Carl Gordon Cutler is an example
of a painter who began in the genteel Salon milieu who grew into
a modernist later on in his career.
He was born in Newton and graduated from Newton High School.
He attended the School of the Museum of Fine Arts, Boston in
the late 1890s at the time that the institution's faculty favored
the Bostonian tradition of portraiture in oils. That tradition
derived much from the work of European Old Masters. Later he
was a student at the Acadimie Julien, Paris, where he met with
some success and periodically exhibited work in oils. Even at
this early date, Cutler reveals a special interest in color,
while most Salon painters maintained a naturalistic palette of
grays, yellow ochers, dull reds, and brown hues. However, it
was not until he had been back in the States for several years
that Cutler's mature style began to develop.
On his return to Boston, he took rooms
at the Fenway Studios, where he worked until 1941. He also kept
a studio in South Brooksville, Maine.
In 1913 Cutler formed "The Four
Boston Painters" with Academie Julien alumni Maurice Prendergast,
E. Ambrose Webster, and Charles Hovey Pepper. Later in 1913,
Cutler exhibited two oils in the Armory Show. This groundbreaking
exhibition featured the work of American artists alongside masterworks
of the major European Modernist movements such as Cubism and
Fauvism. Many American painters, including Cutler and his fellow
"Four Boston Painters," were inspired by what they
saw in the Armory Show to break free from what they perceived
as the bourgeois traditions of American painting. From the work
of John Marin, the Zorachs, and Marsden Hartley, Cutler gained
valuable insight into what would become his two greatest artistic
passions: the medium of watercolor and the landscape of Maine.
It was not long after the Armory Show that Cutler made his first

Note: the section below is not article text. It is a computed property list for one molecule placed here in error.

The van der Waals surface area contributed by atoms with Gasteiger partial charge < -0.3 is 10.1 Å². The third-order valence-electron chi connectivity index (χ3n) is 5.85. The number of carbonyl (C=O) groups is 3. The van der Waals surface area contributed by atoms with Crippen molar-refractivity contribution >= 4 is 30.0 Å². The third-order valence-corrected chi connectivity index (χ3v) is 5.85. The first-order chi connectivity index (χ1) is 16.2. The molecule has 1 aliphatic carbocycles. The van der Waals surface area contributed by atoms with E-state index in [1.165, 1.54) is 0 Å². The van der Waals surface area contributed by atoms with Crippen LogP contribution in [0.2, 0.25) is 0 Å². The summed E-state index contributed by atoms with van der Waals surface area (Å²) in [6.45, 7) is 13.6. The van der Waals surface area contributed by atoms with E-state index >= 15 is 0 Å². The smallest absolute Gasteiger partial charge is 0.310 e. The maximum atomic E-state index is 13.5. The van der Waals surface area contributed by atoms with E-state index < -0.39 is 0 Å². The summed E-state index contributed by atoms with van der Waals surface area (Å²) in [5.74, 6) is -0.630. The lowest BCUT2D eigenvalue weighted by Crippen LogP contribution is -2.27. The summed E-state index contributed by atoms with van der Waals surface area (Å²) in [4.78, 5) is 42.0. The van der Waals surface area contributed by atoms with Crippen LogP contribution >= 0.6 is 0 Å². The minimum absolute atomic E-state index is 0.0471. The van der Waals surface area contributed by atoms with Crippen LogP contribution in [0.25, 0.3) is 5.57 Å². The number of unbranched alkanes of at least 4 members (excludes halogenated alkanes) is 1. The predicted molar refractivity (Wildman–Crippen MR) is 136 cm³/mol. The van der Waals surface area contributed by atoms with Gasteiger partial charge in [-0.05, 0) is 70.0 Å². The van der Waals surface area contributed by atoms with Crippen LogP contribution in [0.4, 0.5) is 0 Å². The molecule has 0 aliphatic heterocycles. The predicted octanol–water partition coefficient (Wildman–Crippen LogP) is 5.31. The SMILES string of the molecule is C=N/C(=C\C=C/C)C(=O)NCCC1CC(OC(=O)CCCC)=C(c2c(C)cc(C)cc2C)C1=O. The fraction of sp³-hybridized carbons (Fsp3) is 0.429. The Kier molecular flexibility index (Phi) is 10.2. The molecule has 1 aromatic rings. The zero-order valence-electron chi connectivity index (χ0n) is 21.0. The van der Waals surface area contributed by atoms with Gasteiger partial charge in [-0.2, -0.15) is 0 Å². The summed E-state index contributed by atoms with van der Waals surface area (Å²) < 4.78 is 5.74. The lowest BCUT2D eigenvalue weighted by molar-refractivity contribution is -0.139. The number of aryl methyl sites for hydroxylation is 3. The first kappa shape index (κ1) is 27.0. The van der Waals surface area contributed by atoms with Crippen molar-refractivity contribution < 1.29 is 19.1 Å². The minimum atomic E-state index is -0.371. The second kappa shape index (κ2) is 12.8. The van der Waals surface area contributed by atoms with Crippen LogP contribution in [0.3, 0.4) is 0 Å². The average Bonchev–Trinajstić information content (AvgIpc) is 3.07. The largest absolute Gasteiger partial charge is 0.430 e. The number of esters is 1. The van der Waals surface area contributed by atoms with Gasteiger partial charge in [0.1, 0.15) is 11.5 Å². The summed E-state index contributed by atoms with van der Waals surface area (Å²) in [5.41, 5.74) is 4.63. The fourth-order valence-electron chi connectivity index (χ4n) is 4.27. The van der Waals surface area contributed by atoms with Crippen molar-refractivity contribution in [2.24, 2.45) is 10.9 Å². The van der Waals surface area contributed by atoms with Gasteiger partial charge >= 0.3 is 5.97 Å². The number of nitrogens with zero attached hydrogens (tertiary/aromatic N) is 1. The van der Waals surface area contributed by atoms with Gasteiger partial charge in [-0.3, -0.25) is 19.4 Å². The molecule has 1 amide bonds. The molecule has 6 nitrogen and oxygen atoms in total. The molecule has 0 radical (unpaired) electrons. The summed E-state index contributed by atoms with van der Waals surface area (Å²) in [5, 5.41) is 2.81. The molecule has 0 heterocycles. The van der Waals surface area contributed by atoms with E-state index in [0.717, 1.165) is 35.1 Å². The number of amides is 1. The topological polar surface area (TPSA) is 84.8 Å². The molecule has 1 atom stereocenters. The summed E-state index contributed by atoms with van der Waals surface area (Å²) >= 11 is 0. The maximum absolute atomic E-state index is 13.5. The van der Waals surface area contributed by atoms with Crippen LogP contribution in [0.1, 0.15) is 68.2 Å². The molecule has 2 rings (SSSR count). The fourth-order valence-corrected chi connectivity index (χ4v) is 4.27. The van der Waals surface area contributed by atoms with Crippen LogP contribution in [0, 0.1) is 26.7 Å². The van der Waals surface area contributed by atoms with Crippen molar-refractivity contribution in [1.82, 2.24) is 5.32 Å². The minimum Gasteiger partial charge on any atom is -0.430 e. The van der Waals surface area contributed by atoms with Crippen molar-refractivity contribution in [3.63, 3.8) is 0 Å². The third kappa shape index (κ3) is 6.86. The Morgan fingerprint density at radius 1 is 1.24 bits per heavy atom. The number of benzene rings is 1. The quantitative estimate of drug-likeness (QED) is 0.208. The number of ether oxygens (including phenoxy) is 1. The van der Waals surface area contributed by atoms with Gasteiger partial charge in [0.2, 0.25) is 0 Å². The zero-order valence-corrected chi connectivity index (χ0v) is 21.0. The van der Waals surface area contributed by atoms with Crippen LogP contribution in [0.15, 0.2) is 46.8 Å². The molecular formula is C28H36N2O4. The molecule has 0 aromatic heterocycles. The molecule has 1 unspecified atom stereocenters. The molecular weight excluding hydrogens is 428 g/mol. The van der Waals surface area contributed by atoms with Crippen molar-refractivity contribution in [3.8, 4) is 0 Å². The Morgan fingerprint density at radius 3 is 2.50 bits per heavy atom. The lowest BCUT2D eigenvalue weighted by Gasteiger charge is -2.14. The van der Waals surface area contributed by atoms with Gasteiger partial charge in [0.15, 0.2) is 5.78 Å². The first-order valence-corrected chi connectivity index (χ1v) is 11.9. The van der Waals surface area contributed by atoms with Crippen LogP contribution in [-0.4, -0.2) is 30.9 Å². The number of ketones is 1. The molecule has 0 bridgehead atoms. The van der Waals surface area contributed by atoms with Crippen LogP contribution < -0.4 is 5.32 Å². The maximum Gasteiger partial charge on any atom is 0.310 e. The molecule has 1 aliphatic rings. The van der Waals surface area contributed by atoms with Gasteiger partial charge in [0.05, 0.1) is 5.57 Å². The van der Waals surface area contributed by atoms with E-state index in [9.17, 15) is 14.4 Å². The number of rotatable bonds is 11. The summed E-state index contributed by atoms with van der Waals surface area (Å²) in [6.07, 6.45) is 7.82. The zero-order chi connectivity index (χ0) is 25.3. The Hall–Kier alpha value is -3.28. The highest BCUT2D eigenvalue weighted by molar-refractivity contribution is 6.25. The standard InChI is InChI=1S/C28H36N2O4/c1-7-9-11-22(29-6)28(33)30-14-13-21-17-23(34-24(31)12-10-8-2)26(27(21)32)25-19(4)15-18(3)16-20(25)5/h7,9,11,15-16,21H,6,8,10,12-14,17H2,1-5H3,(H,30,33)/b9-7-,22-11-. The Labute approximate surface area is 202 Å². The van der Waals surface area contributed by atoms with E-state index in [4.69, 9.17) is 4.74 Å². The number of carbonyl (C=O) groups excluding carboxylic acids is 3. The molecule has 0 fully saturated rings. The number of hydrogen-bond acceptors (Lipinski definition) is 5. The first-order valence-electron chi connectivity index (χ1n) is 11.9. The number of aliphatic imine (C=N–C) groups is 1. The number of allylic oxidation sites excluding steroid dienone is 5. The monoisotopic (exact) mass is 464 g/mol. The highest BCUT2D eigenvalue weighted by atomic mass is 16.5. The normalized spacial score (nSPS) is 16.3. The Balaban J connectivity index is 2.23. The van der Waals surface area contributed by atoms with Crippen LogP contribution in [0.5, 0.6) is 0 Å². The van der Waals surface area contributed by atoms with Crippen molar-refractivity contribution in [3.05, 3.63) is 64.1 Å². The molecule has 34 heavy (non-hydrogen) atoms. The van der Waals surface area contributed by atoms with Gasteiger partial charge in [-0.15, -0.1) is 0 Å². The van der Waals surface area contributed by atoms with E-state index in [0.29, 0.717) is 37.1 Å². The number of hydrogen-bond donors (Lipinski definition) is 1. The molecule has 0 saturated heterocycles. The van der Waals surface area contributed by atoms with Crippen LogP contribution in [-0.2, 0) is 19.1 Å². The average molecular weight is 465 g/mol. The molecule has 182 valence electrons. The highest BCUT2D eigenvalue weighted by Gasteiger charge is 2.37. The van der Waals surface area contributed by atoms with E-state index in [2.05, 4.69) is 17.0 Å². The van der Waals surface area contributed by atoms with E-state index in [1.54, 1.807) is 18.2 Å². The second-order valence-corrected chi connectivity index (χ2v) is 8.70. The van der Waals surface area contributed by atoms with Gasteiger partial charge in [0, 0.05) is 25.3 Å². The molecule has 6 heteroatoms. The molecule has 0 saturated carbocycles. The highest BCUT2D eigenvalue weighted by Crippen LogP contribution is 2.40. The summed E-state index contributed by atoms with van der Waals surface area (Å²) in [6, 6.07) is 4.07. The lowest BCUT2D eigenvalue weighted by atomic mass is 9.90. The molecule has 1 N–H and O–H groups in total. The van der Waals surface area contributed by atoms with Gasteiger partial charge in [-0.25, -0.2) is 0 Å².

painting trip along the coast of Maine, and by the mid-1920s
he had dedicated himself solely to picturing the Maine landscape
in his plein-air watercolor style. His Maine watercolors met
with considerable critical acclaim; soon he had established himself
as not only a popular and successful artist, but also a well-respected
theorist on the subject of color in painting. His 1923 book Modern
Color describes a detailed system involving a scale of 168 pigments;
he explains how to mix pigments so that they imitate the appearance
of natural light.
By 1920 he joined with four other Boston painters who were also
using watercolor in innovative ways: Charles Hovey Pepper, Marion
Monks Chase, Harley Perkins and Charles Sidney Hopkinson. They
called themselves the Boston Five and over the next 15 years,
they exhibited their works together at the Boston Art Club, Vose
Galleries and the Fogg Art Museum at Harvard. Until his death
in 1945, Cutler used this technique to produce hundreds of sensitive
and immediate views of well-loved spots such as Mount Desert,
the Camden Hills, Deer Isle, and Eggemoggin Reach. He continued
to exhibit in the urban centers of Boston, New York, and Philadelphia,
yet his inspiration was to be found almost exclusively the dramatic
landscape and the rich artistic tradition of Maine.
He spent the last 30 years of his career focusing exclusively
on watercolors of the Penobscot Bay region.